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Xipe Tótec noviembre 25, 2010

Posted by christian saucedo in Display LED.
Tags: ,

Tipo. Pantalla LED – autoactiva

Autor de la instalación. Thomas Glassford

Edificio. Torre del Centro Cultural Universitario Tlatelolco

Ciudad. Ciudad de México

País. México

Año. 2010


Imágenes. http://anotartemx.wordpress.com/2010/11/22/inauguraran-faro-xipe-totec-en-centro-cultural-tlatelolco/


Vía. http://anotartemx.wordpress.com/2010/11/22/inauguraran-faro-xipe-totec-en-centro-cultural-tlatelolco/http://www.museumashub.org/neighborhood/museo-tamayo/thomas-glassford


En el marco de los festejos por el centenario de Universidad Nacional Autónoma de México UNAM se inauguró sobre la totalidad de las fachadas de la Torre del Centro Cultural Tlatelolco la instalación Xipe Tótec del artista estadounidense Thomas Glassford.

En este edificio, diseñado por Pedro Ramírez Vásquez, se tejió una red que alumbrará el lugar y  hará de faro de la Ciudad de México. El concepto nace de la fascinación del autor por las formaciones de la naturaleza subatómica, mismas que se pueden percibir, por ejemplo, en los cristales.

Alrededor de varios estilos arquitectónicos, con las ruinas de templos aztecas y a lado de una iglesia virreinal, Glassford decidió bautizar su obra con el nombre de  Xipe Tótec, en honor de la deidad mexica que dio alimento a la humanidad. Así también, el artista pretende continuar con las tradiciones de esta cultura, revistiendo al edificio como lo hicieran los sacerdotes con sus guerreros, en símbolo de una nueva era cultural de este centro.


Quasicrystals Screen, 2008
Cut vinyl on glass
Courtesy the artist

Thomas Glassford’s project proposes giving a fresh “skin” to the former Foreign Affairs tower on the Plaza of the Three Cultures in Tlatelolco. This building, designed by the architect Ramírez Vázquez, has recently been taken over by Mexico’s national university to become an important new cultural center. The ambition of Glassford’s project involves giving this building a strikingly new visibility as it seeks to change its identity. The outer surface Glassford proposes is a geometric pattern constructed from colored neon tubing, hung on transparent wire netting. Taken from the structure of quasi-crystals, this non-repeating “atomic pattern of infinite change” was identified by the mathematical physicist Roger Penrose in 1974. Here this design is used symbolically, as a reference to the multiple, cyclical, and ever-changing attempts throughout the history of the site to generate new cultural movements at Tlatelolco.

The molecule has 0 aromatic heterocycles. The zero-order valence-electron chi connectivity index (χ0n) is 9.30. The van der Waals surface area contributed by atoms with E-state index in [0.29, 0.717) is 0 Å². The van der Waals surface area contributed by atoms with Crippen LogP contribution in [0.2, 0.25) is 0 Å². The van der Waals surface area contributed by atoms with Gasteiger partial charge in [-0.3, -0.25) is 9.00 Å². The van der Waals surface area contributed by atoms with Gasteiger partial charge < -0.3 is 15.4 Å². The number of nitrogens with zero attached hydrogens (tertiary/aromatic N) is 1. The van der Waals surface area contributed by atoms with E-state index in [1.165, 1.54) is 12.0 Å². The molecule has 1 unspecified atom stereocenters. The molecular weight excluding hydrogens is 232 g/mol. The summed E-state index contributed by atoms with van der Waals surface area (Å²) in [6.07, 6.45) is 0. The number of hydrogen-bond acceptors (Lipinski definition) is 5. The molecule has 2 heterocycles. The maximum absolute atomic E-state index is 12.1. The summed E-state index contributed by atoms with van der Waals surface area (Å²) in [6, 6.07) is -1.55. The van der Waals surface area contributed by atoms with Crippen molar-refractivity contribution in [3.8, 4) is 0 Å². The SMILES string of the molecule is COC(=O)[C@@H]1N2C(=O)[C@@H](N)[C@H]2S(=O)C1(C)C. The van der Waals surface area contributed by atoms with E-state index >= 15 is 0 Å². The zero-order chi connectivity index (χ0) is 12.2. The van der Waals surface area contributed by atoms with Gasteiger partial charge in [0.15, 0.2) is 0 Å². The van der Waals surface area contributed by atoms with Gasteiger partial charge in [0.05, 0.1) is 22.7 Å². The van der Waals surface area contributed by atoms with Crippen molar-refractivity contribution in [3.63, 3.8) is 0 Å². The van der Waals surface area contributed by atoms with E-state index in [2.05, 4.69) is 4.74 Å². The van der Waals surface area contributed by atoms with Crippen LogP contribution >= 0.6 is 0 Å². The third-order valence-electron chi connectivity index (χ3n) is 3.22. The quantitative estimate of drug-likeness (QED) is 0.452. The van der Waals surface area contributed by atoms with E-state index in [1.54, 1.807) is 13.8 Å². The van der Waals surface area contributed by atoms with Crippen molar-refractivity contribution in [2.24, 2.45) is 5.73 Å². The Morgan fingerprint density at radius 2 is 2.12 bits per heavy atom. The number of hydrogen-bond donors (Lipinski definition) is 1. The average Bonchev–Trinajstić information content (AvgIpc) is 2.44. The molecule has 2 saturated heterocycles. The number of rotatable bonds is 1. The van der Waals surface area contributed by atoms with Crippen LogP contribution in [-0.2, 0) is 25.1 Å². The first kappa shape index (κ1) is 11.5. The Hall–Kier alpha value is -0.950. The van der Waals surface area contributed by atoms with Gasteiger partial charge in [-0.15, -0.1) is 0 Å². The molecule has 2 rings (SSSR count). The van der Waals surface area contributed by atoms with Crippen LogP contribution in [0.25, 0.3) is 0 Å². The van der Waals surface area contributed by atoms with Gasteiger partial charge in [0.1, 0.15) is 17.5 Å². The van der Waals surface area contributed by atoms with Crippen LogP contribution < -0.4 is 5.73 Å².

Artist Statement

The idea of giving another skin to the site of Tlatelolco follows the tradition of the Plaza de las Tres Culturas and clearly re-marks the institutional charge of the modernist building of the triad. This is not another concept of effacement but one of full respect of all structures and of the tower itself, a relatively transparent skin or net that would maintain the modernist edifice of the architect Ramírez Vázquez. At night this isolated tower would beam on the cityscape, marking its new use as the Centro Cultural Tlatelolco, a beacon to draw visitors and to re-invigorate the neighborhood of Tlaltelolco itself.

The concept of using the structure of quasicrystals as a conscious and cohesive pattern, one that represents a newness of intellectual study, an ancient presence and what is ultimately a natural crystalline framework in itself, places a prominence on the conglomeration of previous attempts to idealize a cultural movement on this site, be it conquest or utopian urbanization. This atomic pattern of infinite change celebrates this process and recognizes in its natural complicity of geometry, the endless nature of culture not only to this site but marks Tlatelolco’s complex historical continuum though humanity worldwide.

With an eye on UNAM’s invested presence in the arts and science, this project attempts to express the notable restructuring of this complex as a beacon for cultural movements with its newfound use.



1. "Xipe Totec" by Thomas Glassford renews the… | kristina - diciembre 8, 2010

[…] *johovice […]

2. Xipe Totec | ThinkDots - abril 20, 2011

[…] building by lighting it with a geometric pattern in Mexico City’s Tlatelolco District. (LINK) No Ratings Yet0 views | Posted on Wednesday, March 23rd, 2011 at 3:09 pm. You can follow any […]

3. Jeff Rosenblum - julio 17, 2011

muy bueno

4. Xipe Tótec | Zana Arquitectura - julio 30, 2011
5. Mandakini Ravi - junio 30, 2012

Wow that was unusual. I just wrote an incredibly long comment but after I
clicked submit my comment didn’t appear. Grrrr… well I’m not writing all that over again. Anyways, just wanted to say superb blog!


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